Chemin-de-fer - An Introduction
A Baccarat style game, sometimes called Shimmy. A table is provided with nine bases in any of which a player may sit, and a place for the croupier. The bases are numbered one to nine anti-clockwise from the right of the croupier, and the occupier of the first base owns the shoe for the first hand (or 'coup' as it is called), acts as banker, and places any number of chips permitted within the limits of the game in the centre of the table as his bank.
The occupier of the second base has first right of play and may stake all or part of the bank. If he does not agree to match the whole of the stake in the bank, the balance can be taken up by one or more of the players round the table and, in fact, if one of these elects to 'go Banco', meaning he is prepared to stake all the money in the bank, he becomes the sole punter and previous partial stakers must remove their stakes and cease to have any interest in that coup.
The banker then deals to the punter (nearest player to him with the greatest stake) assisted by the croupier with his spatula, one card face down, then one card face down to himself, then another card to the punter and one more to himself. Both banker and punter inspect their cards, and if either has an aggregate of 8 or 9 the cards are immediately faced for a show down and no further cards can be drawn.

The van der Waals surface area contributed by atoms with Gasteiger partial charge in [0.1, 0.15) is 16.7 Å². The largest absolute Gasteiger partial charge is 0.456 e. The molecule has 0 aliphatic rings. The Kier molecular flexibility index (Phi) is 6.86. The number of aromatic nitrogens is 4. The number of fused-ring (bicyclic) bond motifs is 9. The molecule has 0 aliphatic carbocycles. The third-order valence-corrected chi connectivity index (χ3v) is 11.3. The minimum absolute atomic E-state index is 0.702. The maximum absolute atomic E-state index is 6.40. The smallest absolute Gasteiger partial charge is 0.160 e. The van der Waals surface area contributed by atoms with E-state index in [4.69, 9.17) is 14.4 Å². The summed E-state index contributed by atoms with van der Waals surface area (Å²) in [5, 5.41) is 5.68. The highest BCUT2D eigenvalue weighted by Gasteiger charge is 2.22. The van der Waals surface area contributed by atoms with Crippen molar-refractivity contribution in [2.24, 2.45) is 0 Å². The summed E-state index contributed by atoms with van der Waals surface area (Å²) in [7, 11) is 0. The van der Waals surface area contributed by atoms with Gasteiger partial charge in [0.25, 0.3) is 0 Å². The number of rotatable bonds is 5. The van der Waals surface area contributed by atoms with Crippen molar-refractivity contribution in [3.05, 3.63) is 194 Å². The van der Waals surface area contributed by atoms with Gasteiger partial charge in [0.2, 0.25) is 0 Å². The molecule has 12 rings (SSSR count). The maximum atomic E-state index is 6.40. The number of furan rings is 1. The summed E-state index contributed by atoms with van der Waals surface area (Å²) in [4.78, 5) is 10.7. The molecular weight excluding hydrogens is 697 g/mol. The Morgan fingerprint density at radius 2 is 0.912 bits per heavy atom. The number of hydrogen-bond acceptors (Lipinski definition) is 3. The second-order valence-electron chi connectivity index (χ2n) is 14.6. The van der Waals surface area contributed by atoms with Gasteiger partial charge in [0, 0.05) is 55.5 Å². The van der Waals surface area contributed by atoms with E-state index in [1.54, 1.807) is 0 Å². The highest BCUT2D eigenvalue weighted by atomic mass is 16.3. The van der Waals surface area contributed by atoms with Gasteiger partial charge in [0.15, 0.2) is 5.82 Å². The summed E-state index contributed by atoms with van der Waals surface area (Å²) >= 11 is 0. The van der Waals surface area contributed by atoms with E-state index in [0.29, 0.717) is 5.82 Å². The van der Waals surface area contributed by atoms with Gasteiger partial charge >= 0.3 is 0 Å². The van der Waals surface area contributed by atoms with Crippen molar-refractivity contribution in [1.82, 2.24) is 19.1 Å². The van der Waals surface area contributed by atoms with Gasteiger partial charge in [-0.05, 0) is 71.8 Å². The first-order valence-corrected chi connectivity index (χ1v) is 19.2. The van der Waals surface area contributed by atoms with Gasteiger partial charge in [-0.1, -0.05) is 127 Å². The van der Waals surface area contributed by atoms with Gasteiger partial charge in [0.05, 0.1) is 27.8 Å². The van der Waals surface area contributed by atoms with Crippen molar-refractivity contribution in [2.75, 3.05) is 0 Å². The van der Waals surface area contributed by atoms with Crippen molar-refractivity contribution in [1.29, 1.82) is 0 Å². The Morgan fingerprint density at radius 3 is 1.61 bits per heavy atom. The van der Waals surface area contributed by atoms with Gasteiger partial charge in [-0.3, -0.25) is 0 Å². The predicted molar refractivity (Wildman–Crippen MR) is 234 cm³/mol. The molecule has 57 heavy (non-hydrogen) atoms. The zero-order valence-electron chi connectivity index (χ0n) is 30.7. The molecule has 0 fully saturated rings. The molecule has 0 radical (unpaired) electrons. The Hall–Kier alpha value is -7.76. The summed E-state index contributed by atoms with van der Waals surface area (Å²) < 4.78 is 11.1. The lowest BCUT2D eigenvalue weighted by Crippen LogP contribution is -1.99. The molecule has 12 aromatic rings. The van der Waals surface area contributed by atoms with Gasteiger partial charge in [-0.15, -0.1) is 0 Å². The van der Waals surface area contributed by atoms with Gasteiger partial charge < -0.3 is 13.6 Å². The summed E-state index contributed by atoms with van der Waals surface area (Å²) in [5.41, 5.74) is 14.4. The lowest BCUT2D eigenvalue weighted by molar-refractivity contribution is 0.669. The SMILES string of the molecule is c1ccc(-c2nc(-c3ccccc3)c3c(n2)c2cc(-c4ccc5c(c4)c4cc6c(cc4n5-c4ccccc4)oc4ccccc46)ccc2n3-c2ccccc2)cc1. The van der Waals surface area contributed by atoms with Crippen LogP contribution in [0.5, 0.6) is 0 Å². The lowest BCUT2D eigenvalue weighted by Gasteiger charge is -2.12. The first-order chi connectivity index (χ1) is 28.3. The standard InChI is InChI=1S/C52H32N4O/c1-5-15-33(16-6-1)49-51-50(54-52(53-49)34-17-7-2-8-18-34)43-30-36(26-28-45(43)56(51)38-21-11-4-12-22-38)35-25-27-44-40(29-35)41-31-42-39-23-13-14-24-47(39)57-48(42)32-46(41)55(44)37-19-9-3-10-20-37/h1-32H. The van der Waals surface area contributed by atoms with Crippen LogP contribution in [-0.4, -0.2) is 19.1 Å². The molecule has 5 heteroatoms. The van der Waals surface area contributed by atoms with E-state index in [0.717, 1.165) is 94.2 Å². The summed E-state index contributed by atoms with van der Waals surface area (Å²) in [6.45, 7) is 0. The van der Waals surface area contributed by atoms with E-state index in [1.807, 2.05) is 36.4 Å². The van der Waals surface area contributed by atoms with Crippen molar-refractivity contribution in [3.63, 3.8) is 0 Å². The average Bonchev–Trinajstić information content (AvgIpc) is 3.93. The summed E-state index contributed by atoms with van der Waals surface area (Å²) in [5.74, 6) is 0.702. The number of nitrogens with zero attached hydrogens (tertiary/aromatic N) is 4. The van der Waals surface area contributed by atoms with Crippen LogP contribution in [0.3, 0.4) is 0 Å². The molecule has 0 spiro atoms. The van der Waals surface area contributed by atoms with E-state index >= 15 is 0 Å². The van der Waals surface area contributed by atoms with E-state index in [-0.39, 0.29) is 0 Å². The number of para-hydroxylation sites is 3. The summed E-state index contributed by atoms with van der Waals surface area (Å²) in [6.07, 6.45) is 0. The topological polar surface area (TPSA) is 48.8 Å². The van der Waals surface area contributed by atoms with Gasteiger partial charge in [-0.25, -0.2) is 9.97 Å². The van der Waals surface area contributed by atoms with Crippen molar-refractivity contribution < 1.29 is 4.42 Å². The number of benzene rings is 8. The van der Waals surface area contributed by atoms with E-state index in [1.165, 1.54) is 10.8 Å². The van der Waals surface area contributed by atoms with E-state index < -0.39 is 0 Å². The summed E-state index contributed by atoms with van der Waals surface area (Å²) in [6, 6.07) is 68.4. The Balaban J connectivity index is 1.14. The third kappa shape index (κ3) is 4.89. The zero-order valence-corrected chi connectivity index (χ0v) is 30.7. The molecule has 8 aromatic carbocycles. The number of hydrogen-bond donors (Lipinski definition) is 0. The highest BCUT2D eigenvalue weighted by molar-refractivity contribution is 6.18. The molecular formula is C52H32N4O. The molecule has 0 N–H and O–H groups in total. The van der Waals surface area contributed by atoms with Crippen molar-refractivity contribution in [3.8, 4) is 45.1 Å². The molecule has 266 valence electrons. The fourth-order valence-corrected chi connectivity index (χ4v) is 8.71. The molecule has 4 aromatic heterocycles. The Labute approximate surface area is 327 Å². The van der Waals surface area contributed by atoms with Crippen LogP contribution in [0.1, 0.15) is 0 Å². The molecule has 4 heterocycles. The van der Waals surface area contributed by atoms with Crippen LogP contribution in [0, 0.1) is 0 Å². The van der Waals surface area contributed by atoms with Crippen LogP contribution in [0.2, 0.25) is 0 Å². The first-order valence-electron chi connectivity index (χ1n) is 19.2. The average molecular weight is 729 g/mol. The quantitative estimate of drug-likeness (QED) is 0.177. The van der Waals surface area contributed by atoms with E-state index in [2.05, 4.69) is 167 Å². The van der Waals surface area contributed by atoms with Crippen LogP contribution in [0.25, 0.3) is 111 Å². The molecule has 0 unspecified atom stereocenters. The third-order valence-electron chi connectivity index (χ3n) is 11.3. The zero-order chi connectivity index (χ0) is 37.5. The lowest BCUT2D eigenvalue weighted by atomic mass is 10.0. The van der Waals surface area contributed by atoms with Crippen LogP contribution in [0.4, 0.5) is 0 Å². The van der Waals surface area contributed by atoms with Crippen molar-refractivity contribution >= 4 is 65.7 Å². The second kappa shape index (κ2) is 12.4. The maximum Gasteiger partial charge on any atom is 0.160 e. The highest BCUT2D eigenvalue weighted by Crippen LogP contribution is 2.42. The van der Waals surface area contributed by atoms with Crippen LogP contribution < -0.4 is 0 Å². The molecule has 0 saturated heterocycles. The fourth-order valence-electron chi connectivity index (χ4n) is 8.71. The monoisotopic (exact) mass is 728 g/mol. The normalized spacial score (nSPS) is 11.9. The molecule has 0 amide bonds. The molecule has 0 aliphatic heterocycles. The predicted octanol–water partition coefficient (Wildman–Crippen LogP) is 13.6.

If neither turns up his cards and the punter has 6 or 7 he keeps his cards face down and declines to take another card. If he has 0,1,2,3, or 4 he must ask for another card which the dealer gives him face up, so that he becomes aware of what it is. If he has a 5-count he is in an a volente (optional) situation and may either stay put or take a card. After serving punter with another card or not as the case may be, dealer then turns both his cards up and must either draw one card or stay put as laid down in the following chart according to his own holding and the value of the card, if any, given to the punter.
|having draws||if giving||does not draw if giving||optional|
|7||never draws||any card|
Stakes are won by the hand with the highest total (nearest to 9) and if banker and punter have the same total it is known as egalite and no stakes pass, the banker retaining the shoe for a repeat coup. Whenever the banker wins a coup he may either retain the shoe or pass it, whenever he loses a coup he must pass it one space anti-clockwise.
Any player may refuse to operate the shoe and provide the bank when it is his turn to do so, and it then goes to next in circuit. Winning chips by the banker are added by the croupier to the bank, and if it is a casino game they are taxed 5 per cent as casino commission. The banker may at any time ask for some of the chips in the bank to be garaged (withdrawn from the bank as winnings) and he may at any time pass the bank and withdraw all his winnings. Winnings by punters suffer no casino tax. A losing punter who has played 'Banco' on the previous coup may call 'suivi' for the next coup and in doing so has first right of playing 'Banco'.
Shimmy is more often played in private clubs than as a casino game. 50.67% of the coups are on average won by the banker, 49.33% by the punters, a winning edge to the bank of 1.34%.